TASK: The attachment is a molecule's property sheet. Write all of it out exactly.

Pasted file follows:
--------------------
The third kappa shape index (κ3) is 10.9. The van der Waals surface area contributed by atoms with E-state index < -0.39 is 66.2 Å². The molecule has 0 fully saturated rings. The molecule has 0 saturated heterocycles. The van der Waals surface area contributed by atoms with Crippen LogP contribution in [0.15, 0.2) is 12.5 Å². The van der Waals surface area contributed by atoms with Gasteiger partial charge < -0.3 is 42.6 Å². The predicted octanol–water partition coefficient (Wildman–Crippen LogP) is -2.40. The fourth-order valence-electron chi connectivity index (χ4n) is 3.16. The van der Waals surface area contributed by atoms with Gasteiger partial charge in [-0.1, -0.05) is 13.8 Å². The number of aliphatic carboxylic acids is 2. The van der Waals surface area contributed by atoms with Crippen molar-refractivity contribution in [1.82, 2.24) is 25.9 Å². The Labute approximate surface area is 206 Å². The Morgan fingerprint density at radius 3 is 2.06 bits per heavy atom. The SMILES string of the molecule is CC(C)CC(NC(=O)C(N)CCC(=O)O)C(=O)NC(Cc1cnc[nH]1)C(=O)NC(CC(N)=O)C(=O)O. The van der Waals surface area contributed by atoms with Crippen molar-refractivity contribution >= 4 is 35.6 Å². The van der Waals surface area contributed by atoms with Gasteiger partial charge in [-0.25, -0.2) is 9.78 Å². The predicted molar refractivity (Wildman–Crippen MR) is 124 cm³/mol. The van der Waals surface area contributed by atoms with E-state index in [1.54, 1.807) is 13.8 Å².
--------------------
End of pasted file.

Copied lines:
The third kappa shape index (κ3) is 10.9. The van der Waals surface area contributed by atoms with E-state index < -0.39 is 66.2 Å². The molecule has 0 fully saturated rings. The molecule has 0 saturated heterocycles. The van der Waals surface area contributed by atoms with Crippen LogP contribution in [0.15, 0.2) is 12.5 Å². The van der Waals surface area contributed by atoms with Gasteiger partial charge < -0.3 is 42.6 Å². The predicted octanol–water partition coefficient (Wildman–Crippen LogP) is -2.40. The fourth-order valence-electron chi connectivity index (χ4n) is 3.16. The van der Waals surface area contributed by atoms with Gasteiger partial charge in [-0.1, -0.05) is 13.8 Å². The number of aliphatic carboxylic acids is 2. The van der Waals surface area contributed by atoms with Crippen molar-refractivity contribution in [1.82, 2.24) is 25.9 Å². The Labute approximate surface area is 206 Å². The Morgan fingerprint density at radius 3 is 2.06 bits per heavy atom. The SMILES string of the molecule is CC(C)CC(NC(=O)C(N)CCC(=O)O)C(=O)NC(Cc1cnc[nH]1)C(=O)NC(CC(N)=O)C(=O)O. The van der Waals surface area contributed by atoms with Crippen molar-refractivity contribution >= 4 is 35.6 Å². The van der Waals surface area contributed by atoms with Gasteiger partial charge in [-0.25, -0.2) is 9.78 Å². The predicted molar refractivity (Wildman–Crippen MR) is 124 cm³/mol. The van der Waals surface area contributed by atoms with E-state index in [1.54, 1.807) is 13.8 Å².